Mountain biking is the sport of riding bicycles off-road, often over rough terrain, using specially designed mountain bikes. Mountain bikes share similarities with other bikes, but incorporate features designed to enhance durability and performance in rough terrain.
Mountain biking can generally be broken down into multiple categories: cross country, trail riding, all mountain (also referred to as “Enduro”), downhill, freeride and dirt jumping. Although the majority of mountain biking falls into the categories of Trail and Cross Country riding styles.
This individual sport requires endurance, core strength and balance, bike handling skills, and self-reliance. Advanced riders pursue both steep technical descents and high incline climbs. In the case of freeriding, downhilling, and dirt jumping, aerial manoeuvres are performed off both natural features and specially constructed jumps and ramps.
Mountain biking can be performed almost anywhere from a back yard to a gravel road, but the majority of mountain bikers ride off-road trails, whether country back roads, fire roads, or singletrack (narrow trails that wind through forests, mountains, deserts, or fields).
There are aspects of mountain biking that are more similar to trail running than regular bicycling. Because riders are often far from civilization, there is a strong ethic of self-reliance in the sport. Riders learn to repair their broken bikes or flat tires to avoid being stranded miles from help. Many riders will carry a backpack, including a water bladder, containing all the essential tools and equipment for trailside repairs, and many riders also carry emergency supplies in the case of injury miles from outside help. Club rides and other forms of group rides are common, especially on longer treks. A combination sport named mountain bike orienteeringadds the skill of map navigation to mountain biking.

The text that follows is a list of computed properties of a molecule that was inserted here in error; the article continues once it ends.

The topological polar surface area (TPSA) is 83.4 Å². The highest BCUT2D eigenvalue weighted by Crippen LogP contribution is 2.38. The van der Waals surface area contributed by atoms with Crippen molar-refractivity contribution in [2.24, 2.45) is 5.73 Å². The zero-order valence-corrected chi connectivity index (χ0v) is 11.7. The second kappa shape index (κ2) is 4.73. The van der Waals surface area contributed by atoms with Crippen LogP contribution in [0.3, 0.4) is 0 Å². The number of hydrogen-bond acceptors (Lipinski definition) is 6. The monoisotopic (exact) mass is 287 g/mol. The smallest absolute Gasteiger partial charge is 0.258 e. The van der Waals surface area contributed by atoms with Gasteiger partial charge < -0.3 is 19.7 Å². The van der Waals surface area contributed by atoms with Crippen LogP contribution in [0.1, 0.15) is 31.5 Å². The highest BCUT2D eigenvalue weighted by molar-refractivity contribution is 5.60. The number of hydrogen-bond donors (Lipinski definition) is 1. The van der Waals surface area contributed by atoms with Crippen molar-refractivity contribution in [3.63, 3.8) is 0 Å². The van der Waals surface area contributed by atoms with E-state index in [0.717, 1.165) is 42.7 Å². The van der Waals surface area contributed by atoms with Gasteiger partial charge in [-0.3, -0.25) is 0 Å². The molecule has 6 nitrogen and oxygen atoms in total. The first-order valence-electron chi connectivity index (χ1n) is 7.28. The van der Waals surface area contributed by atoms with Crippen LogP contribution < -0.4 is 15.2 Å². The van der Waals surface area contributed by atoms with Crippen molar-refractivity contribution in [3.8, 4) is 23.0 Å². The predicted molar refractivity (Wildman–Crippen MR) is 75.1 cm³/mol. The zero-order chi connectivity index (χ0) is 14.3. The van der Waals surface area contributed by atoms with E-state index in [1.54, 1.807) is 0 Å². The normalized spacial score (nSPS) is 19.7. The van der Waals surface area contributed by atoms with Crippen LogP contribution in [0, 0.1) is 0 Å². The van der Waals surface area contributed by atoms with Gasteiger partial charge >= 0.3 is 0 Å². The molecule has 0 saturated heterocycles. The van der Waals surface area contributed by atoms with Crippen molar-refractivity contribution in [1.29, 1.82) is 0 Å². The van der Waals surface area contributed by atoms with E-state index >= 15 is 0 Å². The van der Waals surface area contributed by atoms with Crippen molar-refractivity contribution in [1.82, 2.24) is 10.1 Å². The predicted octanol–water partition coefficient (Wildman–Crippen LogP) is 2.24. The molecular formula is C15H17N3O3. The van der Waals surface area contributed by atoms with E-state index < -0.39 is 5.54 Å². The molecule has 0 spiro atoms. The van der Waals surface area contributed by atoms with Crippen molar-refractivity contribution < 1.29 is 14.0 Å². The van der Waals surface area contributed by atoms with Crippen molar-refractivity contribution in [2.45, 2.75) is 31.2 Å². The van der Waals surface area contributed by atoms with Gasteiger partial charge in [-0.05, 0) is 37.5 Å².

Mountain bikes differ from other bikes primarily in that they incorporate features aimed at increasing durability and improving performance in rough terrain. Most modern mountain bikes have some kind of suspension, 26, 27.5 or 29 inch diameter tires, usually between 1.7 to 2.5 inches in width, and a wider, flat or upwardly-rising handlebar that allows a more upright riding position, giving the rider more control.